One of the questions I get all the time goes something like this: Why does it get colder as you go higher in the atmosphere? Shouldn't it get warmer since you're getting closer to the sun? The fact is that as you go up from the ground, it does get colder, but through no fault of the sun.

The key to explaining this is that the gasses that make up the atmosphere - mainly oxygen and nitrogen - aren't particularly good at absorbing sunlight - that it, energy from the sun pretty much passes right through the air to the ground. The ground takes in that energy, and warms up. Then the ground heats the air above it. So the farther you get from the ground, the colder it tends to get.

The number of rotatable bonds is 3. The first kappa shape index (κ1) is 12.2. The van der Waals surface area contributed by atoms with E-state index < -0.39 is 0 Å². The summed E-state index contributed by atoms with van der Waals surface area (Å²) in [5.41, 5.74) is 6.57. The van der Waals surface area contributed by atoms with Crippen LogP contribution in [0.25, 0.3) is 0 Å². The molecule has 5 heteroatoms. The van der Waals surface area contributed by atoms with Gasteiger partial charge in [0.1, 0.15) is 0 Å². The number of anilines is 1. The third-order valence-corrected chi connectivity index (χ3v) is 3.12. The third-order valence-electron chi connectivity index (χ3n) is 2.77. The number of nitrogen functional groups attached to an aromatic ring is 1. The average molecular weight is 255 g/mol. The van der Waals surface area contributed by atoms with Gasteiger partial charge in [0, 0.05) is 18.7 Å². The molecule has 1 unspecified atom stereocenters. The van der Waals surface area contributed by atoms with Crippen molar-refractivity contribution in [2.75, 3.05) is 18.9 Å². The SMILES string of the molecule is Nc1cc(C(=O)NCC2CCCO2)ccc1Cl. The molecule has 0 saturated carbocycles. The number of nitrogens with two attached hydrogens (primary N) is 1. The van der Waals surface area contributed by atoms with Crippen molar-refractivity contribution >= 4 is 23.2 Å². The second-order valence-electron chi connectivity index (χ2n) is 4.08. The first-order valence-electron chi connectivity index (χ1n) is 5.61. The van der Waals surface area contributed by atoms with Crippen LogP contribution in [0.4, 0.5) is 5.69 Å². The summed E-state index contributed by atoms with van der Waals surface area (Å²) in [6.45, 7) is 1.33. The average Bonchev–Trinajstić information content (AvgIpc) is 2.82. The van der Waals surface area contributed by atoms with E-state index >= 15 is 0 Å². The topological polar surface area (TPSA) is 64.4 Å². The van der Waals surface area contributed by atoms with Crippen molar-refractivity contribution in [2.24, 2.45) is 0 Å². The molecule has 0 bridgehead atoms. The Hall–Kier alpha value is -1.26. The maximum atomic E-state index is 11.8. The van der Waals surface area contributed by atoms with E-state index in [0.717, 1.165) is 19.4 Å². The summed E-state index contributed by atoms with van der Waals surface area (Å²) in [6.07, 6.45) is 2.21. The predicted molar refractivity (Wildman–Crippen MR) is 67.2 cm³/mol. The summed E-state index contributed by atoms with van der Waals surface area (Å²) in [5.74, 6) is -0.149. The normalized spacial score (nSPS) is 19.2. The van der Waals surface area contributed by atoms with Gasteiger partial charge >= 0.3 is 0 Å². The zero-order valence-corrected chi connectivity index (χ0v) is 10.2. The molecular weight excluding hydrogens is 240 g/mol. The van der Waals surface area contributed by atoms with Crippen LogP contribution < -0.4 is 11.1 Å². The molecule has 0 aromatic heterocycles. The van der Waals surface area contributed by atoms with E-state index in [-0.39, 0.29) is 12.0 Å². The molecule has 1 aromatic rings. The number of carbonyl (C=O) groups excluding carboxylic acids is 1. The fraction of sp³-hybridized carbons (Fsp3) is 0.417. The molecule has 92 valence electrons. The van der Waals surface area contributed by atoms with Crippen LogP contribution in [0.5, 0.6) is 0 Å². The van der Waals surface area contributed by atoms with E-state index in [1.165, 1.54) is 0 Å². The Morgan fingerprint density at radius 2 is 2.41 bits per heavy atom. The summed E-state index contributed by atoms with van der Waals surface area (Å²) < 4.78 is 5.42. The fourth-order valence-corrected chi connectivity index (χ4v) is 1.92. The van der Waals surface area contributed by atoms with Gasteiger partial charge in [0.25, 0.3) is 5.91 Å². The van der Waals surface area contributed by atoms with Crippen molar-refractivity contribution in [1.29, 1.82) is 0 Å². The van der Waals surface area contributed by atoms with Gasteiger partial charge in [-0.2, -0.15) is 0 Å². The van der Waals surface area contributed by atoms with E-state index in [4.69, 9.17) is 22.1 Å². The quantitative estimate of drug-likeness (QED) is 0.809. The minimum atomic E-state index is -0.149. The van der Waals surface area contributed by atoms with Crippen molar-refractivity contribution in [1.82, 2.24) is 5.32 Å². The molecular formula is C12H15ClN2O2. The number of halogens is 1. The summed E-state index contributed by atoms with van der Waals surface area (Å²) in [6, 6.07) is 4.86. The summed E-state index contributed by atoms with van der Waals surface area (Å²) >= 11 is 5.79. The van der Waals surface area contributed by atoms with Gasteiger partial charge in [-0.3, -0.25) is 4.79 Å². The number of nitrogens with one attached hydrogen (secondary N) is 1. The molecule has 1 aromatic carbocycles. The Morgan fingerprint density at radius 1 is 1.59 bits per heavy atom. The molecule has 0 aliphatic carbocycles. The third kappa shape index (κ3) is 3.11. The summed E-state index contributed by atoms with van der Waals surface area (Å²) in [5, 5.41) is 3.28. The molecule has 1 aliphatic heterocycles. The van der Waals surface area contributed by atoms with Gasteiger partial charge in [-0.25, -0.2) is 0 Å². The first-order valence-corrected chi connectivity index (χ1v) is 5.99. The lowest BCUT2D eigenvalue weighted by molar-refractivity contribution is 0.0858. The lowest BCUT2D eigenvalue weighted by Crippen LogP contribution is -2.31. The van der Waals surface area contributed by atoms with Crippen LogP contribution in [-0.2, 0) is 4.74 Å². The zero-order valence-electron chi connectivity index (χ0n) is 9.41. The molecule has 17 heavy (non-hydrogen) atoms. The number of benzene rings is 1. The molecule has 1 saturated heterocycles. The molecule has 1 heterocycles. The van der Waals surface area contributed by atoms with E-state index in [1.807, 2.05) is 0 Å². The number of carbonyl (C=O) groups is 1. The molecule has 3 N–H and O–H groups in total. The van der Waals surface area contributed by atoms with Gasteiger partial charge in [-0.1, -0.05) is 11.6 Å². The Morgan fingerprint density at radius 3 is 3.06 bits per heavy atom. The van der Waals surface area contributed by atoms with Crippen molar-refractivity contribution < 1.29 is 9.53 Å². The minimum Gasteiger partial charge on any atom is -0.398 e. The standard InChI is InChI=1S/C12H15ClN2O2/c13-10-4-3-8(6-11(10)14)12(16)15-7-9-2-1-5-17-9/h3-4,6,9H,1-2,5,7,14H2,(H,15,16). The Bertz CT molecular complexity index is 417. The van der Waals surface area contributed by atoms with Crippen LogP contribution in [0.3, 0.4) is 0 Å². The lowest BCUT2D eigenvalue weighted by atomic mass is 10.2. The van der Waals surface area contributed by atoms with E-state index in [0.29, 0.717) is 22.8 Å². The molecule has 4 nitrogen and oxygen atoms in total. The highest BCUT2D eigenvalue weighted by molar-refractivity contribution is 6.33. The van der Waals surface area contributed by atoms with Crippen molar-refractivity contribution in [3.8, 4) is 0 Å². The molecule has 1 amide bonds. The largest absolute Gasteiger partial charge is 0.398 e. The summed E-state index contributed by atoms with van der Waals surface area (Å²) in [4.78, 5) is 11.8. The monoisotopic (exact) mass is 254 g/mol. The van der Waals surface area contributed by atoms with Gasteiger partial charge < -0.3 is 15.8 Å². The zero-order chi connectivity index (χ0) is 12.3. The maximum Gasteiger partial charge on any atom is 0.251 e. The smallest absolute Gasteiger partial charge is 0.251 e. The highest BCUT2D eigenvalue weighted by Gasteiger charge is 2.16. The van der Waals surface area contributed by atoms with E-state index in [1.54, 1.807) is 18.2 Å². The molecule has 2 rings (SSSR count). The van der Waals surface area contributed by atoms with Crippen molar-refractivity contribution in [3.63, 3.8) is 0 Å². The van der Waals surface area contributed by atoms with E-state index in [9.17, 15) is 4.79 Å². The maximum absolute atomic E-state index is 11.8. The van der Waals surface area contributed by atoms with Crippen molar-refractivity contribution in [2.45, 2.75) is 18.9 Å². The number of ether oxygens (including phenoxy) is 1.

This basic principle is fundamental to meteorology: In general, the sun heats the ground, and the ground heats the air.

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